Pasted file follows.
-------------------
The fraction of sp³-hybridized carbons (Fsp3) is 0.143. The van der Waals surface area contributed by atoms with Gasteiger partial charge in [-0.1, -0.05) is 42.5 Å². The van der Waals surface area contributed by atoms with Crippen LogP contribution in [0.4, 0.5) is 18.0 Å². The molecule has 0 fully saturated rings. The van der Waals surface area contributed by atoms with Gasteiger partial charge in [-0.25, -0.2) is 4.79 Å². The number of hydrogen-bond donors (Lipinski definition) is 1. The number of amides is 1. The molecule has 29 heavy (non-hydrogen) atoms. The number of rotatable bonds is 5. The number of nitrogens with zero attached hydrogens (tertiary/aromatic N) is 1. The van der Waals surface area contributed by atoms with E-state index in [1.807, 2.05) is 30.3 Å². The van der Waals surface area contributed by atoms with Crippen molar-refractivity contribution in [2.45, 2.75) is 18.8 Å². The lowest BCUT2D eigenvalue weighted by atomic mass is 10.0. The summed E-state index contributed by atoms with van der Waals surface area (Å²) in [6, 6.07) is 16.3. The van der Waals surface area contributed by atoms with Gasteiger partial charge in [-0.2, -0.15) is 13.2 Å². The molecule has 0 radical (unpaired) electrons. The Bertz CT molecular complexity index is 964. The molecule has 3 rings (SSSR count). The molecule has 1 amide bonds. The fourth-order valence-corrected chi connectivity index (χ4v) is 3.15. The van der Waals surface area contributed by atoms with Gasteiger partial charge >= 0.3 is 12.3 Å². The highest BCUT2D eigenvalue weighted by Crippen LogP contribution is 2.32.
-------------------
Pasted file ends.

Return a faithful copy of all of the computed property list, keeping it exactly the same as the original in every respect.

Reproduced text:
The fraction of sp³-hybridized carbons (Fsp3) is 0.143. The van der Waals surface area contributed by atoms with Gasteiger partial charge in [-0.1, -0.05) is 42.5 Å². The van der Waals surface area contributed by atoms with Crippen LogP contribution in [0.4, 0.5) is 18.0 Å². The molecule has 0 fully saturated rings. The van der Waals surface area contributed by atoms with Gasteiger partial charge in [-0.25, -0.2) is 4.79 Å². The number of hydrogen-bond donors (Lipinski definition) is 1. The number of amides is 1. The molecule has 29 heavy (non-hydrogen) atoms. The number of rotatable bonds is 5. The number of nitrogens with zero attached hydrogens (tertiary/aromatic N) is 1. The van der Waals surface area contributed by atoms with E-state index in [1.807, 2.05) is 30.3 Å². The van der Waals surface area contributed by atoms with Crippen molar-refractivity contribution in [2.45, 2.75) is 18.8 Å². The lowest BCUT2D eigenvalue weighted by atomic mass is 10.0. The summed E-state index contributed by atoms with van der Waals surface area (Å²) in [6, 6.07) is 16.3. The van der Waals surface area contributed by atoms with Gasteiger partial charge in [-0.2, -0.15) is 13.2 Å². The molecule has 0 radical (unpaired) electrons. The Bertz CT molecular complexity index is 964. The molecule has 3 rings (SSSR count). The molecule has 1 amide bonds. The fourth-order valence-corrected chi connectivity index (χ4v) is 3.15. The van der Waals surface area contributed by atoms with Gasteiger partial charge >= 0.3 is 12.3 Å². The highest BCUT2D eigenvalue weighted by Crippen LogP contribution is 2.32.